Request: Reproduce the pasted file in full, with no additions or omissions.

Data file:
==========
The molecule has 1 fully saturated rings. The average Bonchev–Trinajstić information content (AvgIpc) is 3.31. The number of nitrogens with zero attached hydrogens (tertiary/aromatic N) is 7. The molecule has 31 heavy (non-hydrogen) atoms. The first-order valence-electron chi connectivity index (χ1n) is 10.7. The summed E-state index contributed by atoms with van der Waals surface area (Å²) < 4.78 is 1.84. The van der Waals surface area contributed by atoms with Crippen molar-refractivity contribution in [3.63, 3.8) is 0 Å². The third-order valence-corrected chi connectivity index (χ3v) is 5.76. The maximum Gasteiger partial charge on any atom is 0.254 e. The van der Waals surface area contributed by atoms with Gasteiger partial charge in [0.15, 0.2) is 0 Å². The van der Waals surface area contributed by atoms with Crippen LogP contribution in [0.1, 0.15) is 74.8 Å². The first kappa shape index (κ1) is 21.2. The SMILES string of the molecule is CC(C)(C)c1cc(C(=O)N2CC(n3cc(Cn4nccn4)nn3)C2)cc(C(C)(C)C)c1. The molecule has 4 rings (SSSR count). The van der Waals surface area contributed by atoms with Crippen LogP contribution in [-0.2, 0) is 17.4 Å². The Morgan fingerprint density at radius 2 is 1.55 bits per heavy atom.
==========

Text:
The molecule has 1 fully saturated rings. The average Bonchev–Trinajstić information content (AvgIpc) is 3.31. The number of nitrogens with zero attached hydrogens (tertiary/aromatic N) is 7. The molecule has 31 heavy (non-hydrogen) atoms. The first-order valence-electron chi connectivity index (χ1n) is 10.7. The summed E-state index contributed by atoms with van der Waals surface area (Å²) < 4.78 is 1.84. The van der Waals surface area contributed by atoms with Crippen molar-refractivity contribution in [3.63, 3.8) is 0 Å². The third-order valence-corrected chi connectivity index (χ3v) is 5.76. The maximum Gasteiger partial charge on any atom is 0.254 e. The van der Waals surface area contributed by atoms with Gasteiger partial charge in [0.15, 0.2) is 0 Å². The van der Waals surface area contributed by atoms with Crippen LogP contribution in [0.1, 0.15) is 74.8 Å². The first kappa shape index (κ1) is 21.2. The SMILES string of the molecule is CC(C)(C)c1cc(C(=O)N2CC(n3cc(Cn4nccn4)nn3)C2)cc(C(C)(C)C)c1. The molecule has 4 rings (SSSR count). The van der Waals surface area contributed by atoms with Crippen LogP contribution in [-0.2, 0) is 17.4 Å². The Morgan fingerprint density at radius 2 is 1.55 bits per heavy atom.